Here is a relevant part of the AMA policy regarding "excessive fees" from http://tinyurl.com/2slcws :
"A fee is excessive when after a review of the facts a person knowledgeable as to current charges made by physicians would be left with a definite and firm conviction that the fee is in excess of a reasonable fee. Factors to be considered as guides in determining the reasonableness of a fee include the following: (1) The difficulty and/or uniqueness of the services performed and the time, skill, and experience required (2) The fee customarily charged in the locality for similar physician services (3) The amount of the charges involved (4) The quality of performance (5) The experience, reputation, and ability of the physician in performing the kind of services involved (II) Issued prior to April 1977; Updated June 1994."
The indications that she was in private practice include at least the following:
1) A Yellow Pages listing under physicians with the business name "Casa Grande Infectious Diseases" and no reference to CGRMC.
2) A business card on the receptionist window ledge with the same business name and no reference to CGRMC.
3) Letterhead and envelope return addresses indicating the same business name and no reference to CGRMC.
4) An office external door stating the same business name with no reference to CGRMC.
There is nothing stated inside Dr Cenizal's office nor on any forms that I was given to indicate that she is anything but a private practice physician sharing an office with a neurologist, Dr Harry S Morehead, in a building close to CGRMC (similar to how Dr Fieldstone's office is located).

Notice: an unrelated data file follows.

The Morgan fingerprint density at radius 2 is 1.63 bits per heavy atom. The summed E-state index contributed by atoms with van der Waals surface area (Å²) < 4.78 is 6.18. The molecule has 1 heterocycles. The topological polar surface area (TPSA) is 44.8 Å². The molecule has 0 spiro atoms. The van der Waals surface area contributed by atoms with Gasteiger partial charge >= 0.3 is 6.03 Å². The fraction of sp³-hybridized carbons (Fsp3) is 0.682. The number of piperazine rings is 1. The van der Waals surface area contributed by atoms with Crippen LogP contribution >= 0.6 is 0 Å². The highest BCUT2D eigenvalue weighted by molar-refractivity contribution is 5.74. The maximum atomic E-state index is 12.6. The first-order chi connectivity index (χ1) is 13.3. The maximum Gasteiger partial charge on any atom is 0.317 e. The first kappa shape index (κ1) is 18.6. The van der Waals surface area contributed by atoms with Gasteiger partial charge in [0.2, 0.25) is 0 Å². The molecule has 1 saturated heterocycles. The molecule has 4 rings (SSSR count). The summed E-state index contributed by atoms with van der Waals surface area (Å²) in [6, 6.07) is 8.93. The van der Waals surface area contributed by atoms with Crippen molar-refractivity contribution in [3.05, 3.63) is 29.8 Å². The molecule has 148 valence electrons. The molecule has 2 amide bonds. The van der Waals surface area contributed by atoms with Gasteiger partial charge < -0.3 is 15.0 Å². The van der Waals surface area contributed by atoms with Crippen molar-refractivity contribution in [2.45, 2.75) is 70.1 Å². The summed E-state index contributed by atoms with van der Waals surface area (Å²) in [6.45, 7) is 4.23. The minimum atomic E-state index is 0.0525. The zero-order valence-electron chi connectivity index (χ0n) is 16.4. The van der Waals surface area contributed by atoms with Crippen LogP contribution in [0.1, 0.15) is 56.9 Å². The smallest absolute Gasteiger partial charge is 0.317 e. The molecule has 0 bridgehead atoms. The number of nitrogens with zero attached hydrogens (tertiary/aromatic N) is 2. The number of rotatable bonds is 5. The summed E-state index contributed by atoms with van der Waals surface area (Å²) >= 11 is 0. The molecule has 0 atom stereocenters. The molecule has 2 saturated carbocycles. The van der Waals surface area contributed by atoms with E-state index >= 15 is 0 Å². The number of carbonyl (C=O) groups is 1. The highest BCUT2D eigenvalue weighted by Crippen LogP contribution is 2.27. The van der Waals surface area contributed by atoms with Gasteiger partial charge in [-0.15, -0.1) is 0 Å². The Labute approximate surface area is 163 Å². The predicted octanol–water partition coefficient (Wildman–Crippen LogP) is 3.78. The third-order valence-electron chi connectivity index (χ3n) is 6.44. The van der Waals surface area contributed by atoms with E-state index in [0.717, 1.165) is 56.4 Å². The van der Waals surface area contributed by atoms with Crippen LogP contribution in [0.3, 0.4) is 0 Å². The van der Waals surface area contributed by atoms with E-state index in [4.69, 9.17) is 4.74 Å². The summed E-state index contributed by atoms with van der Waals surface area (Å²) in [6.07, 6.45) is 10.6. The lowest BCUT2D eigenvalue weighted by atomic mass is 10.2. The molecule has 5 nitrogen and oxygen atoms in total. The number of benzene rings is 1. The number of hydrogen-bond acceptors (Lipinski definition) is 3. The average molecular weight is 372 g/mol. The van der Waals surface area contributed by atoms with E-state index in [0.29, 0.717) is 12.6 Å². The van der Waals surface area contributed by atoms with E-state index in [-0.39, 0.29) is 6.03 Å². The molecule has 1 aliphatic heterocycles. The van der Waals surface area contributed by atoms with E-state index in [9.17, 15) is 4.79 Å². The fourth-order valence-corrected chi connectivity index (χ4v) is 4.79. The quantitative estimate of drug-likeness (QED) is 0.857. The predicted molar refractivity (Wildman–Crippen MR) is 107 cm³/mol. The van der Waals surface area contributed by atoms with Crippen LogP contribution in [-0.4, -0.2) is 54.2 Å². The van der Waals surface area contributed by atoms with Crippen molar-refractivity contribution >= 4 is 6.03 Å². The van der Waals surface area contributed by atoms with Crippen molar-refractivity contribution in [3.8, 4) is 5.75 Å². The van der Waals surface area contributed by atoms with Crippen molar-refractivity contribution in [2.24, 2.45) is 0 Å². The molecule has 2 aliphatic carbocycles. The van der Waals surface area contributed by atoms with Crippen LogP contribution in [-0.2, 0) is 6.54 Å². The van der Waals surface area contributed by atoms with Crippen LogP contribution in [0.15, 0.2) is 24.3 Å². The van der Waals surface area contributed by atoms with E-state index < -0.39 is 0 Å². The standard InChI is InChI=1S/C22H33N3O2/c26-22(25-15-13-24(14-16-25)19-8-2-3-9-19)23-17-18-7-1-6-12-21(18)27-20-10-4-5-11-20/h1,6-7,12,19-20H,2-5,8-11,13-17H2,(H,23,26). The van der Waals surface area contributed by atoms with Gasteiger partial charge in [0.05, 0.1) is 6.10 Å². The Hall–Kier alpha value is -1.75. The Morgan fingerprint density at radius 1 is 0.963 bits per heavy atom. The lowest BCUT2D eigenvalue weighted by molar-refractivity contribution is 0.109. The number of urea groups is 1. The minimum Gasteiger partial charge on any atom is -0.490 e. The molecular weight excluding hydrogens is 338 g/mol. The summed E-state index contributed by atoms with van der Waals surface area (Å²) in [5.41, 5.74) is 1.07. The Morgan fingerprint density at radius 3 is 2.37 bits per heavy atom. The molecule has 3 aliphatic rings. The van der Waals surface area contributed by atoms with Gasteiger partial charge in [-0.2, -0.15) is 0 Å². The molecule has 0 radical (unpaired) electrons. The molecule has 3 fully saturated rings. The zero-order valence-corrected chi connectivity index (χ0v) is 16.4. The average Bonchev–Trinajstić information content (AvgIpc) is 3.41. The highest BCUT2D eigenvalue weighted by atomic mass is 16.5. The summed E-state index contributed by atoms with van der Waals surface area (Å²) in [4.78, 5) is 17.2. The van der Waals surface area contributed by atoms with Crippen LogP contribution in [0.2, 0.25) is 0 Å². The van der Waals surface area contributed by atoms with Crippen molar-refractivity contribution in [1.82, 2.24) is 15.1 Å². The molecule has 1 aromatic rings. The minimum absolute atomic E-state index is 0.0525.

5) A statement from Resolutions Billing asking for payment to Dr. Mary Joseline Cenizal with no reference to CGRMC. The fact that CGRMC uses a billing service separate from their own adequate in-house service, again suggests intent to misrepresent the status of Dr Cenizal (and likely many other CGRMC employee physicians) as being in private practice.
6) Just yesterday evening, a phone call about that statement from a "Kimberley" at Resolutions Billing, who first stated she was phoning from Dr Cenizal's office, later admitted that she was with Resolutions Billing, but was still adamant that Dr Cenizal was in private practice and only related to CGRMC by having staff privileges there. I am not accusing Kimberley of lying; I think that she did not realize the true status of Dr Cenizal as an employee of CGRMC rather than a private practice physician as many others of Resolutions Billing's clients may be. Kimberley may also have been instructed to state to patient/customers that she was "from Dr Cenizal's office", but I do fault both her for accepting such a dishonest task and Resolutions Billing for giving such an instruction to an employee.
I want to make it clear that I was given a cordial response by Kathy Young of Resolutions Billing, who knew full well that Dr Cenizal was a CGRMC employee whose fees were set by CGRMC and stated that fact to me as explanation of why Dr Cenizal's fees were far different than Dr Fieldstone's and why Dr Cenizal had no power to alter those fees as Dr Fieldstone could alter his fees. Therefore I have no dispute with that private agency (Resolutions Billing), except to advise them that in my opinion they may be guilty of aiding and abetting the fraudulent behavior of CGRMC with respect to their misrepresentation of employee physicians as being in private practice, particularly if Resolutions Billing does not tell their employees of this status and have them clearly state on the phone that they are calling from the physician's billing agency.